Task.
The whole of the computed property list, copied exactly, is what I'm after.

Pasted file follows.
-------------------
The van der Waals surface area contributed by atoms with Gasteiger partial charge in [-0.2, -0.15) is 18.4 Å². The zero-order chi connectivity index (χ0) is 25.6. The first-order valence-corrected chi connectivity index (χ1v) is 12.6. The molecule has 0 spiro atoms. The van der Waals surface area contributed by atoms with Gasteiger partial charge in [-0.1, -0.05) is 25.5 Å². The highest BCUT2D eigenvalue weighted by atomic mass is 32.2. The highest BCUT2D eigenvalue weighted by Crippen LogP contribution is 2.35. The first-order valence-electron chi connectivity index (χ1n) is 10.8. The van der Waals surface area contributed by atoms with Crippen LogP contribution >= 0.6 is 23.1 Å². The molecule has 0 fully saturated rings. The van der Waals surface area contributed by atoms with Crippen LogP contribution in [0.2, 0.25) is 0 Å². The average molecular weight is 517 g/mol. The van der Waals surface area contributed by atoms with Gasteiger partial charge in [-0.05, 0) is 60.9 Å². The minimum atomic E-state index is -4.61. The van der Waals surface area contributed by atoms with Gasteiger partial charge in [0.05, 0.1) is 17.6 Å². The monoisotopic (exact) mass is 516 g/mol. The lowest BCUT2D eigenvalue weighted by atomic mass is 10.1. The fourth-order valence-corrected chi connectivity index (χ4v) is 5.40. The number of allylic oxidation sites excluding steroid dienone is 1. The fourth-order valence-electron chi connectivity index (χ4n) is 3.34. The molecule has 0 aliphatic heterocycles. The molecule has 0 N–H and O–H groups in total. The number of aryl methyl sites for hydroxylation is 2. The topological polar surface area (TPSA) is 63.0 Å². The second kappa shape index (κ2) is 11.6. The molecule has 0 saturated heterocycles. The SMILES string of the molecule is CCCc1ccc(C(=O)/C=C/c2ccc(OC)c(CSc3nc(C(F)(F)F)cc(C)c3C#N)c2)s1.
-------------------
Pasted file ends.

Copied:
The van der Waals surface area contributed by atoms with Gasteiger partial charge in [-0.2, -0.15) is 18.4 Å². The zero-order chi connectivity index (χ0) is 25.6. The first-order valence-corrected chi connectivity index (χ1v) is 12.6. The molecule has 0 spiro atoms. The van der Waals surface area contributed by atoms with Gasteiger partial charge in [-0.1, -0.05) is 25.5 Å². The highest BCUT2D eigenvalue weighted by atomic mass is 32.2. The highest BCUT2D eigenvalue weighted by Crippen LogP contribution is 2.35. The first-order valence-electron chi connectivity index (χ1n) is 10.8. The van der Waals surface area contributed by atoms with Crippen LogP contribution >= 0.6 is 23.1 Å². The molecule has 0 fully saturated rings. The van der Waals surface area contributed by atoms with Crippen LogP contribution in [0.2, 0.25) is 0 Å². The average molecular weight is 517 g/mol. The van der Waals surface area contributed by atoms with Gasteiger partial charge in [-0.05, 0) is 60.9 Å². The minimum atomic E-state index is -4.61. The van der Waals surface area contributed by atoms with Gasteiger partial charge in [0.05, 0.1) is 17.6 Å². The monoisotopic (exact) mass is 516 g/mol. The lowest BCUT2D eigenvalue weighted by atomic mass is 10.1. The fourth-order valence-corrected chi connectivity index (χ4v) is 5.40. The number of allylic oxidation sites excluding steroid dienone is 1. The fourth-order valence-electron chi connectivity index (χ4n) is 3.34. The molecule has 0 aliphatic heterocycles. The molecule has 0 N–H and O–H groups in total. The number of aryl methyl sites for hydroxylation is 2. The topological polar surface area (TPSA) is 63.0 Å². The second kappa shape index (κ2) is 11.6. The molecule has 0 saturated heterocycles. The SMILES string of the molecule is CCCc1ccc(C(=O)/C=C/c2ccc(OC)c(CSc3nc(C(F)(F)F)cc(C)c3C#N)c2)s1.